Overview of Need for Gun Violence Prevention

Gun Violence:  We’ve Got Work To Do!


Gun violence is a uniquely American problem.  It doesn’t have to be so.

According to United Nations and Organization for Economic Cooperation and Development (OECD) data,  the countries commonly considered ‘developed’ (the countries of Western Europe, Canada, Japan, Singapore, Australia and New Zealand) share similar rates of crime and violence across most categories.  However, the United States stands alone when guns are involved. Our colleague developed countries suffer a tiny fraction of the rates of gun crime and violence that we do.

 Whereas the other developed nations each measure total annual firearm homicide totals in the teens or low hundreds, our country suffers over 9,000 gun homicides each year.  Our neighbor to the north, Canada, with which we share a culture as well as a long and porous border, has a per capita rate of gun homicide approximately one-ninth ours.

Why is this so?  No other developed country allows individuals the incredible ease of access to the very guns used to commit mayhem that we do.  All others require individuals who wish to possess handguns, which are responsible for the vast bulk of gun crime and violence, to demonstrate compelling need.  We don’t.  None allow civilians to possess semiautomatic assault weapons, guns made to kill as many people as possible, as quickly as possible.  Only two states in our country have effective bans on assault weapons (NJ and CA).

Perhaps most tellingly, no other developed country endures the astonishing prevalence of criminal gun trafficking networks that move handguns from legal sale at licensed gun stores to illegal street sale that we do.  It is gun traffickers, and the ‘straw buyers’ who acquire handguns for them, that get handguns to felons, violent teens and others who cannot pass simple federal background checks.  These are the handguns used to threaten, wound, maim and kill.  It is our country’s weak gun laws that enable and encourage this illegal trade in lethal weapons, a trade that fuels gun crime.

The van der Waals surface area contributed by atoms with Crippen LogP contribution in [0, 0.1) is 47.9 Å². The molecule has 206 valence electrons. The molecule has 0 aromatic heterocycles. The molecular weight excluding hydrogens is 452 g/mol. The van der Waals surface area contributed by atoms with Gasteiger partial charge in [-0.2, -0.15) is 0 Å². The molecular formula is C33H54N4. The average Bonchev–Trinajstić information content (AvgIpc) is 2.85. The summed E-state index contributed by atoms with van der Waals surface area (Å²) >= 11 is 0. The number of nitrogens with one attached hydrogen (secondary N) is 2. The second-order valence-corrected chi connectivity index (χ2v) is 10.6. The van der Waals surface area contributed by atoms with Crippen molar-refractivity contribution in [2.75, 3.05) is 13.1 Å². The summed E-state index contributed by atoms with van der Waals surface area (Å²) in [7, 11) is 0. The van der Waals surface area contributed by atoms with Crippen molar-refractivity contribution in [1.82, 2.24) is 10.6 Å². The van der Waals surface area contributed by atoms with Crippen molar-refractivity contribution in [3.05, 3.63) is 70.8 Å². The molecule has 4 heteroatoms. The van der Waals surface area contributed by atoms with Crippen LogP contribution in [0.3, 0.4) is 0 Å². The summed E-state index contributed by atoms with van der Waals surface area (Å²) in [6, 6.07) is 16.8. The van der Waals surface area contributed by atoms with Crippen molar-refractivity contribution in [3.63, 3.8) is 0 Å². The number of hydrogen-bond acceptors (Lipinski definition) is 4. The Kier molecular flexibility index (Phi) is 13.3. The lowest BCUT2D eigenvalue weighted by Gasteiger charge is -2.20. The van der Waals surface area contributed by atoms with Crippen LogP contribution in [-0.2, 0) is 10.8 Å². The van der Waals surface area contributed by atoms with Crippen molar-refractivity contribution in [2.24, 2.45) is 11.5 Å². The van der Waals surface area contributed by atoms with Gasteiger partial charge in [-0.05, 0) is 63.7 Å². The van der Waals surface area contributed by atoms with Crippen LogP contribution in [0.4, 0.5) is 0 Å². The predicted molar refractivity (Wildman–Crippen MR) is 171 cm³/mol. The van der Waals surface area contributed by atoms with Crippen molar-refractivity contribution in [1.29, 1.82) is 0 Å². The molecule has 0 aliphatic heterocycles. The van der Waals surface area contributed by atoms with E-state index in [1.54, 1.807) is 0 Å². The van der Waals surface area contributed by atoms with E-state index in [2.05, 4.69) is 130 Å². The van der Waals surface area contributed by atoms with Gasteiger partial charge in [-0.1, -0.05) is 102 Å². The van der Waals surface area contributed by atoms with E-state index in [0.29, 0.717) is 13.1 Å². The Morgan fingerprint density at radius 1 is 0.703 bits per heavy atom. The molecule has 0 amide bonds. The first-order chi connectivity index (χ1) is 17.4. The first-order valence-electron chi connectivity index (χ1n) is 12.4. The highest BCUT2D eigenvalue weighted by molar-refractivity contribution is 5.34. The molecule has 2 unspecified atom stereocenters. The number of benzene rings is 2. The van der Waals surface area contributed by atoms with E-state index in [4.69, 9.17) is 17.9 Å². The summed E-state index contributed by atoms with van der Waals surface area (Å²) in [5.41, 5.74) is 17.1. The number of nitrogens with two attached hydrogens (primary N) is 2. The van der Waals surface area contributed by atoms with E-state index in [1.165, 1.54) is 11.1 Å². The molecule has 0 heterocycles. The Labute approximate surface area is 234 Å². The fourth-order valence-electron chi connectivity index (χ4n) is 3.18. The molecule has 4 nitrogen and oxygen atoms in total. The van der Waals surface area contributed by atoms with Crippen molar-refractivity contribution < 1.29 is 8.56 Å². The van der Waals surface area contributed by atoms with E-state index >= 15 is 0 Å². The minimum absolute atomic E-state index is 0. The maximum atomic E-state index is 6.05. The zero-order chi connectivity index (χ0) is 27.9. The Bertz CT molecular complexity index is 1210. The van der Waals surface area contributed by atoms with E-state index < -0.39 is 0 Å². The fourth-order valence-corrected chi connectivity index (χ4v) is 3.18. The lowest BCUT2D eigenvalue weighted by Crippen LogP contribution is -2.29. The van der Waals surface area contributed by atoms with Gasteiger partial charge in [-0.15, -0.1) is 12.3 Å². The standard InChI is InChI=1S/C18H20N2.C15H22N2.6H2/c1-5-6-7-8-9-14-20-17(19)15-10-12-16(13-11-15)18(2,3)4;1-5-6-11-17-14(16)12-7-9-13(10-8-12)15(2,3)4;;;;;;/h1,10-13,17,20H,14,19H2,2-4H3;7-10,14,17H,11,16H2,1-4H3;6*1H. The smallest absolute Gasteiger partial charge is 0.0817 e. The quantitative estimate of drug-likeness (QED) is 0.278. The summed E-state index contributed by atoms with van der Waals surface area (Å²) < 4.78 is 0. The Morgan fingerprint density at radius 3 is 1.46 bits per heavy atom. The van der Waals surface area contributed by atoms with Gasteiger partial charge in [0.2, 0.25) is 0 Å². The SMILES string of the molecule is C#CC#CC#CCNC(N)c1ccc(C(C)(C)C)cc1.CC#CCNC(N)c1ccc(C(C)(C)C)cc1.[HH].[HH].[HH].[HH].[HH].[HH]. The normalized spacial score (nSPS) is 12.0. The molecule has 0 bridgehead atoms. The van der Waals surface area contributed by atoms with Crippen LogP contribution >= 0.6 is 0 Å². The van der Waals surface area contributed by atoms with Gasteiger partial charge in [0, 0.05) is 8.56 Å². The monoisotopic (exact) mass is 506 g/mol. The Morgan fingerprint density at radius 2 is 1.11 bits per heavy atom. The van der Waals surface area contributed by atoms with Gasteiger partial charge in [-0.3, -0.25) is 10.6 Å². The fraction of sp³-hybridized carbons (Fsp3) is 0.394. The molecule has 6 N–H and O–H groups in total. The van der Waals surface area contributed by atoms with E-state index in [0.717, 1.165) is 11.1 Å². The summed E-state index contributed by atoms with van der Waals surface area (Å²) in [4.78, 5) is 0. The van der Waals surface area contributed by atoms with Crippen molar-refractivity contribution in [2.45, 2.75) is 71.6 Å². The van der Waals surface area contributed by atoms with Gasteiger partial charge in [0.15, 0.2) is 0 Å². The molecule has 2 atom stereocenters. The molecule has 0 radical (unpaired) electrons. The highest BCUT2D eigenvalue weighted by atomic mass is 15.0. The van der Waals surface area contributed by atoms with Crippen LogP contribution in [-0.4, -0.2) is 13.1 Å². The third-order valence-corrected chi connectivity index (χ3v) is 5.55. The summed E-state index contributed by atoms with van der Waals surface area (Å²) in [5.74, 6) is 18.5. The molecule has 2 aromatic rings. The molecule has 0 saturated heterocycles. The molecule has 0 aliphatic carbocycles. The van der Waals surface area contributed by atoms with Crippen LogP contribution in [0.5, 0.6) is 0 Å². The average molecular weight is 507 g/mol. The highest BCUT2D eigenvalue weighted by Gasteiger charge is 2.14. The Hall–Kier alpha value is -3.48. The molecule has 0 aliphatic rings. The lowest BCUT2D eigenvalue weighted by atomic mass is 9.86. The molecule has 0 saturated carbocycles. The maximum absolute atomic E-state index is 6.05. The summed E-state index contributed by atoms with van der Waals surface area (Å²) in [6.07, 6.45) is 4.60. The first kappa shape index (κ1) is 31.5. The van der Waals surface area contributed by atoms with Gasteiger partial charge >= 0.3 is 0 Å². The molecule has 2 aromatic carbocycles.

While these and many other facts are frightening, they also tell us that it doesn’t have to be this way.  We can change it.  And, we must.

American gun laws are the weakest in the developed world.  Are you aware that, despite the gun lobby’s ridiculous and dishonest claim that there are 20,000 gun laws in the United States, there are very few national restrictions on purchase or possession of handguns and none on assault weapons?  Do you know there exists no national registration system or licensing requirements for handgun purchasers?  Only a handful of states and cities maintain them.  Federal law requires only a brief background check for handgun purchasers, which is dependent upon information housed in the National Crime Information Computer (NCIC), which information is incomplete.

The results?  Illegal handguns are used in crime right around the corner from the gun stores where straw buyers bought them.  According to data from the federal Bureau of Alcohol, Tobacco, Firearms and Explosives (ATF), the average distance from the original point of purchase for crime guns recovered in Philadelphia and Pittsburgh and traced was less than ten miles.  In contrast, for cities in New Jersey and New York, it was greater than 100 miles.  One gun dealer accounted, during the year 2003, for almost ten percent of all guns recovered from crime in Philadelphia, and local police confiscated over 5,000 illegal handguns that year.  The per capita firearm death rate for PA is greater than twice that of NJ and NY.